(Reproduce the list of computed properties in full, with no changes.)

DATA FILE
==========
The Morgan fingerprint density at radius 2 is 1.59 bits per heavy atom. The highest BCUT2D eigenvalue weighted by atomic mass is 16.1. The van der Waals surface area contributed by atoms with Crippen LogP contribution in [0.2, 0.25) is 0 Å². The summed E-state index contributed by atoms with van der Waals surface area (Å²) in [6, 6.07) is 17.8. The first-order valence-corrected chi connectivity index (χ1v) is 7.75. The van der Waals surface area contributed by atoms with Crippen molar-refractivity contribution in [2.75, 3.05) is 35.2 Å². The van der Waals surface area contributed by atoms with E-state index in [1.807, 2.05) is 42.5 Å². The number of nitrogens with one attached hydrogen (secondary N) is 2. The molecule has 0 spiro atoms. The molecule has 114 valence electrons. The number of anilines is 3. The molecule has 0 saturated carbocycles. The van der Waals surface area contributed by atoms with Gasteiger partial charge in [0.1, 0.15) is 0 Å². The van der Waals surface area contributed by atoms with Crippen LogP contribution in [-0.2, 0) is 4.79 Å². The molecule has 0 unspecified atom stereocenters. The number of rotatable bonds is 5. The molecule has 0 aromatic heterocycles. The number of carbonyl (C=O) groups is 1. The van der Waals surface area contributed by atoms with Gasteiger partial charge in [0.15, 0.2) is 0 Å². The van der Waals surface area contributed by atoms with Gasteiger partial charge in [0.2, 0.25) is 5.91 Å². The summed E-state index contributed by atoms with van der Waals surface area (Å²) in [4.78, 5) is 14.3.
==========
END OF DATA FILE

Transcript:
The Morgan fingerprint density at radius 2 is 1.59 bits per heavy atom. The highest BCUT2D eigenvalue weighted by atomic mass is 16.1. The van der Waals surface area contributed by atoms with Crippen LogP contribution in [0.2, 0.25) is 0 Å². The summed E-state index contributed by atoms with van der Waals surface area (Å²) in [6, 6.07) is 17.8. The first-order valence-corrected chi connectivity index (χ1v) is 7.75. The van der Waals surface area contributed by atoms with Crippen molar-refractivity contribution in [2.75, 3.05) is 35.2 Å². The van der Waals surface area contributed by atoms with E-state index in [1.807, 2.05) is 42.5 Å². The number of nitrogens with one attached hydrogen (secondary N) is 2. The molecule has 0 spiro atoms. The molecule has 114 valence electrons. The number of anilines is 3. The molecule has 0 saturated carbocycles. The van der Waals surface area contributed by atoms with Gasteiger partial charge in [0.1, 0.15) is 0 Å². The van der Waals surface area contributed by atoms with Crippen LogP contribution in [-0.2, 0) is 4.79 Å². The molecule has 0 unspecified atom stereocenters. The number of rotatable bonds is 5. The molecule has 0 aromatic heterocycles. The number of carbonyl (C=O) groups is 1. The van der Waals surface area contributed by atoms with Gasteiger partial charge in [0.15, 0.2) is 0 Å². The van der Waals surface area contributed by atoms with Gasteiger partial charge in [0.2, 0.25) is 5.91 Å². The summed E-state index contributed by atoms with van der Waals surface area (Å²) in [4.78, 5) is 14.3.